If didn’t take us long to look round the castle and enjoy the garden, so we were soon on our way to explore the town a bit more.
Inverarary Jail we probably enjoyed more than the castle. There was lots to find out about the legal system and criminals in the town and surrounding area.
The Jail is easy to find in Church Square. If you’re lucky there’s a few parking spaces in front of it. If not, it’s only a short walk to other car parks.
Inveraray Jail is open daily from 10am to 5pm most days of the year (check around Christmas before visiting). The price for tickets (pay on the door or in advance) are reasonable. You can use the free audio guides which mean you can find out so much more than just reading everything. In some areas you can choose which stories to listen to.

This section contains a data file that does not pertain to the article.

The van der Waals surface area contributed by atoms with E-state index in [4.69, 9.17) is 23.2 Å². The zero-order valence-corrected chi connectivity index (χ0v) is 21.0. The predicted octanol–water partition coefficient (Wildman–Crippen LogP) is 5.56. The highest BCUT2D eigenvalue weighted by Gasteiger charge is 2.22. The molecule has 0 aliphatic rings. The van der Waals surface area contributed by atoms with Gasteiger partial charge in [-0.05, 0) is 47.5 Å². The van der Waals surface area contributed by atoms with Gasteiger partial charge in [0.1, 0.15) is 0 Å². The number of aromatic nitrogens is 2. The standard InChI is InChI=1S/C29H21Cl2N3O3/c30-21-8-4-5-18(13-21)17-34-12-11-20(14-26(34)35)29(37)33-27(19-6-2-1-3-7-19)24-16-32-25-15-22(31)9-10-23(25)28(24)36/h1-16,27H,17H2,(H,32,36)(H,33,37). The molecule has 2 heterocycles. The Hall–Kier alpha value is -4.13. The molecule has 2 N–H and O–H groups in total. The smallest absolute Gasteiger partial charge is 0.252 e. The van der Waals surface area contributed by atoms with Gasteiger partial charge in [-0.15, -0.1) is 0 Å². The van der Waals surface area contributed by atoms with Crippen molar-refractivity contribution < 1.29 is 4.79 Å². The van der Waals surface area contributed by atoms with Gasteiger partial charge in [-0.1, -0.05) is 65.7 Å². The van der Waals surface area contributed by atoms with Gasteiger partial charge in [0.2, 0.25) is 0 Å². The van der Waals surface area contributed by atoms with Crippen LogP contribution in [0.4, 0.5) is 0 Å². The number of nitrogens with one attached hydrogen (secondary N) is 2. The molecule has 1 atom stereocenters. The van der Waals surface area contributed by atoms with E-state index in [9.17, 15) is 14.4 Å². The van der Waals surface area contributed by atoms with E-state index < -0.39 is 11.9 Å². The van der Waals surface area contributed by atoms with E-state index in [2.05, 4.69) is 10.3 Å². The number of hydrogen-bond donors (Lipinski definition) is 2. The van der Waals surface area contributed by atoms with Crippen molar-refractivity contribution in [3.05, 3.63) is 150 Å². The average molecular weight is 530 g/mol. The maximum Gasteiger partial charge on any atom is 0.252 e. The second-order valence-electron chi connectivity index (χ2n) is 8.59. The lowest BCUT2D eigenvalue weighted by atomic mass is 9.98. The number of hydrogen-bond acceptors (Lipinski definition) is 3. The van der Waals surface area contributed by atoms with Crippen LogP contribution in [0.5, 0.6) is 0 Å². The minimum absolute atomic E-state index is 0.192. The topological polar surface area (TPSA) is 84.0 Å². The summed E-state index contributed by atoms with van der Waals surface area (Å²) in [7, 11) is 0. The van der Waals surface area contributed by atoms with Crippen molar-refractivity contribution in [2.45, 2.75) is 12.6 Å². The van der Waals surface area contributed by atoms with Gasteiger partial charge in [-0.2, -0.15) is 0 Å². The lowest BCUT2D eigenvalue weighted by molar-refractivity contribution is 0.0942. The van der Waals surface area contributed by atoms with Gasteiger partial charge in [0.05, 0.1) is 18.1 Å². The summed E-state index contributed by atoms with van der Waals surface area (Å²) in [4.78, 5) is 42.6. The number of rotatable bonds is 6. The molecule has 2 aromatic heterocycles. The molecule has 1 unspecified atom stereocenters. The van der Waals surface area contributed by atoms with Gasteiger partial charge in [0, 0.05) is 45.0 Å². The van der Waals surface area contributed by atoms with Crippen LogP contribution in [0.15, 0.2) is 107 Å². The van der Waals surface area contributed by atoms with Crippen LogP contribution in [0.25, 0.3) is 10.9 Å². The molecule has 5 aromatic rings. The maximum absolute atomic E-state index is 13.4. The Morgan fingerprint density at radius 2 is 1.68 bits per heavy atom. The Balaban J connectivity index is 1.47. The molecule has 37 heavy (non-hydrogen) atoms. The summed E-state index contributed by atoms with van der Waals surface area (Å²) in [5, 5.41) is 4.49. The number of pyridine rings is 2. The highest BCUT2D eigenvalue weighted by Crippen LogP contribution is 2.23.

For children there’s also stamps to collect in different areas of the jail. We managed all but one as it was too busy to go upstairs in the new jail, and we presumed we missed it there. But we still got given the badge to complete our visit.
You’re basically going back to the 19th century prison, finding out what life was like for those locked up – men, women and children (even as young as 7 years old).
You start off finding out about the punishments for different crimes. If you’ve got a younger sensitive child, you might want to move through that room faster.
There’s a green screen and you can hold up your ‘crime’ poster, choose your prison background and take the photo. If you take your receipt you can see your photo in the shop at the end and buy a copy.
The courthouse lets you sit in the viewing seats and watch and listen to the stories of cases being tried. We used the audio guide to listen to 3 stories here. People were locked up for menial crimes, to deter others from following in their footsteps.